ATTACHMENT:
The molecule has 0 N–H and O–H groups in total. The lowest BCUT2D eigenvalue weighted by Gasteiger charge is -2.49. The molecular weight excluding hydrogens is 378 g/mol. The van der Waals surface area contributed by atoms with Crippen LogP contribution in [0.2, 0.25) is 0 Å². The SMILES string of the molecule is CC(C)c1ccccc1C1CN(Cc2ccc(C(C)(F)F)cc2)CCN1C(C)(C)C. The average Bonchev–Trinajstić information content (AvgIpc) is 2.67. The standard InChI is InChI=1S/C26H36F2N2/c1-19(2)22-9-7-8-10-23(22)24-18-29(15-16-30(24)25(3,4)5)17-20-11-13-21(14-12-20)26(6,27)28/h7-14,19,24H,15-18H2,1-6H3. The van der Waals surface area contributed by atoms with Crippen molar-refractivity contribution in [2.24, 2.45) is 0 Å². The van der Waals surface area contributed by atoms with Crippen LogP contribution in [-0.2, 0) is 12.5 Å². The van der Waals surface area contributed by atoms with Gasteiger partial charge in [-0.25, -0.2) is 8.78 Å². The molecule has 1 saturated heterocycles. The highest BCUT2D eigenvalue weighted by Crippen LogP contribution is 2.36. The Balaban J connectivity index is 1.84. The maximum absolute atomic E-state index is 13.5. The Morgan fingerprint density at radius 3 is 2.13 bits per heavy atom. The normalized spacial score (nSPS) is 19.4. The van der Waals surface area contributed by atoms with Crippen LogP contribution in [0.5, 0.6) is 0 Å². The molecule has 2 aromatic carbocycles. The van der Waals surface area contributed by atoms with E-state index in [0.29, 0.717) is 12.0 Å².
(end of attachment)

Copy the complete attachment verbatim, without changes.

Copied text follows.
The molecule has 0 N–H and O–H groups in total. The lowest BCUT2D eigenvalue weighted by Gasteiger charge is -2.49. The molecular weight excluding hydrogens is 378 g/mol. The van der Waals surface area contributed by atoms with Crippen LogP contribution in [0.2, 0.25) is 0 Å². The SMILES string of the molecule is CC(C)c1ccccc1C1CN(Cc2ccc(C(C)(F)F)cc2)CCN1C(C)(C)C. The average Bonchev–Trinajstić information content (AvgIpc) is 2.67. The standard InChI is InChI=1S/C26H36F2N2/c1-19(2)22-9-7-8-10-23(22)24-18-29(15-16-30(24)25(3,4)5)17-20-11-13-21(14-12-20)26(6,27)28/h7-14,19,24H,15-18H2,1-6H3. The van der Waals surface area contributed by atoms with Crippen molar-refractivity contribution in [2.24, 2.45) is 0 Å². The van der Waals surface area contributed by atoms with Crippen LogP contribution in [-0.2, 0) is 12.5 Å². The van der Waals surface area contributed by atoms with Gasteiger partial charge in [-0.25, -0.2) is 8.78 Å². The molecule has 1 saturated heterocycles. The highest BCUT2D eigenvalue weighted by Crippen LogP contribution is 2.36. The Balaban J connectivity index is 1.84. The maximum absolute atomic E-state index is 13.5. The Morgan fingerprint density at radius 3 is 2.13 bits per heavy atom. The normalized spacial score (nSPS) is 19.4. The van der Waals surface area contributed by atoms with Crippen LogP contribution in [0.5, 0.6) is 0 Å². The molecule has 2 aromatic carbocycles. The van der Waals surface area contributed by atoms with E-state index in [0.29, 0.717) is 12.0 Å².